Here are the reasons we recommend you leave it up to the professionals.
Everyone wants to save money and there is a certain pride in doing it yourself when it comes to home improvement. However, there are some things that you should leave to the professionals, simply because they will save you money in the long run. Saving money is the entire reason you’re installing insulation in the first place. You want to keep your house an ideal temperature and not have to run your AC and heat all day every day, costing you hundreds in electricity bills.
It’s no surprise that we see people try to install insulation themselves. Insulation installation seems like a simple job doesn’t it? You unroll the fuzzy stuff, put it in the gaps, and seal everything up, right? That’s certainly what it looks like to an untrained person, and we see a lot of insulation jobs done poorly that we are then hired to come in and repair and redo. This is even more costly because, in addition to the usual installation costs, you also have to pay to have the old insulation removed.
Installing insulation seems easy, but to do it properly takes knowledge and experience. You have to consider the recommended R values of the insulation you’re planning to use for your home so that it follows the recommended guidelines for your state. For example, in Texas, it is recommended that any insulation installed have an R-49 or R-60 rating. A professional already knows that, and knows all the other guidelines and tricks of the trade from their years of experience.
Discomfort and Safety
Most insulation is fiberglass based. Made of very fine glass fibers, fiberglass is available in loose-fill and blankets (batts and rolls). Fiberglass batts vary according to their density as well as the space involved. These batts have various R-factors which should be discussed with the salesperson where you make a purchase.
Fiberglass is amazing material but it can also be a source of significant discomfort. Many people are surprised when first handling fiberglass because of the prickling feeling of tiny shards of glass embedding themselves into their skin. These tiny glass particles can get into your skin, eyes, ears, and even into your lungs and airways causing significant irritation. Anyone handling fiberglass should wear the proper protective gear and respiration equipment. Fiberglass isn’t particularly dangerous but can cause significant discomfort for many days after handling it.
Installing insulation in a home attic also has its own additional discomforts. In the Texas heat, the attic of a home can have temperatures well over 100 degrees. The high temperatures in your attic are a good reason to install insulation up there, but you probably don’t want to be spending your weekend roasting up there.
Injection Foam Insulation Problems
Injected foam insulation is a great way to insulate existing walls, but when it isn’t handled by professionals, some serious problems can occur. Too much foam can cause the walls to be damaged. The foam has to be added in a specific way to avoid gaps in the insulating materials that can cause moisture to be trapped within, which can lead to additional structural problems or mold. Additionally, improperly installed foam insulation can cause an unpleasant smell to remain as the materials can’t properly dry out and will continue to put off gases for longer than normal. This can lead to a smelly house that is also poorly insulated. Having foam insulation removed and reinstalled is a huge and incredibly expensive undertaking.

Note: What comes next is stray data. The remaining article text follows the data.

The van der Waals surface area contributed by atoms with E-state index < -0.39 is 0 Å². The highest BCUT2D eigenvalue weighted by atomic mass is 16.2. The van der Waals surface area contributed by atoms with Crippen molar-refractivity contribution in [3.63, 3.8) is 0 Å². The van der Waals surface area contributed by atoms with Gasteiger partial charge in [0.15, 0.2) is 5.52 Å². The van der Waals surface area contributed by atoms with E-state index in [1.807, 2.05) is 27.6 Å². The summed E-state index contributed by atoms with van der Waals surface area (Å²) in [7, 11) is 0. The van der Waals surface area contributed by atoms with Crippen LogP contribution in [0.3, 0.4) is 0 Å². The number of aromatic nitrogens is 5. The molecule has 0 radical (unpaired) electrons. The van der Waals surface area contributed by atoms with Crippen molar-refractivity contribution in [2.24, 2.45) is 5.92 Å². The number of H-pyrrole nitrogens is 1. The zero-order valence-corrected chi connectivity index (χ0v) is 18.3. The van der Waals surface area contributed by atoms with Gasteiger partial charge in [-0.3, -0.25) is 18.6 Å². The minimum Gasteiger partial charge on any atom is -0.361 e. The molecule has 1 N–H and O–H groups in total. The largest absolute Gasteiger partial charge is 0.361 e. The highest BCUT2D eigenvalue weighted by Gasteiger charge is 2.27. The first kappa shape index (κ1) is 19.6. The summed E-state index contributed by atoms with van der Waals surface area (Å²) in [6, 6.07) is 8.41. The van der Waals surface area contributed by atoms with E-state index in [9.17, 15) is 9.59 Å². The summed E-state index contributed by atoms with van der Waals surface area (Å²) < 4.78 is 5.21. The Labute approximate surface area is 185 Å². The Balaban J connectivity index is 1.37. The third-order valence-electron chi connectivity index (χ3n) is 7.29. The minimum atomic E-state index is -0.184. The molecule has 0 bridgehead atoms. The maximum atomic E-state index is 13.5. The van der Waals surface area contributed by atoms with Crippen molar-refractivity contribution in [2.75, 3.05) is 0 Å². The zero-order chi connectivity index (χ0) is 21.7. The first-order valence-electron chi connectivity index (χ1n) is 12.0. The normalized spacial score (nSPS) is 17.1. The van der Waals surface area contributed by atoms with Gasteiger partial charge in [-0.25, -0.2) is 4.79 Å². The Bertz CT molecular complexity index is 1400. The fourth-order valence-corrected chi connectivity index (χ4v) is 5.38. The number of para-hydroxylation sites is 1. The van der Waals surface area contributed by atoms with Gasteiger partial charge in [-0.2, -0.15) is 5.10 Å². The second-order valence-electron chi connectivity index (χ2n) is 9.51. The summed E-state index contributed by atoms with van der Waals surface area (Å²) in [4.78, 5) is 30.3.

We strongly recommend that you leave the job of installing foam insulation to the professionals. We have the experience and tools necessary to do the job right the first time. This is going to save you money and give you peace of mind in the long term.
Here is a basic overview of how insulation is installed:
- Interior walls usually use R-13 to R-21 batts, while ceiling and attics use batts of R-30 or R-38. Note that the specific R values will vary based on the recommended guidelines for your area of the country as temperatures and humidity vary widely across the country.
- Measure the area where the insulation is required and cut the surfaced side of the batt about an inch wider than where it is to be installed. Always place the batt on a flat surface prior to cutting.
- In opening the batts, cut carefully through the covering so as to not damage the batt itself.
- Measure and cut the batting to fit the desired area.
- In placing the batts into the openings, push them all the way in then pull on the center to its full expansion. The batts should stay in place when properly installed.
- If you staple the batts in place, do not stretch too tight as it can cause gaps and puckers. Insulation flanges of faced insulation can be stapled to the face or inside of the joists.
- If using batting that does not have a vapor retarder (paper covering) install your vapor retarder over the batting. This protects against moisture forming on the batt.
- Floor insulation requires what is called wire fasteners and a full explanation of proper installation is available on the internet.
- Never double insulation over or compress it. If it is not properly cut to fit the R-value of the insulation is compromised. Batts that have vertical perforations along the batts width can be physically torn or easily split with a knife and trimmed to the width needed.
We all want to be DIY superstars when it comes to our homes. It can give you a great deal of pride to complete a project. However, there are some things that are best left to the professionals. If you still want to give it a try we can’t stop you, but if you want professional help from an experienced team call us today at 817-966-9605. If you are still undecided, see what our customers have to say about us. You can also reach us for a quote by using our short and simple online contact form.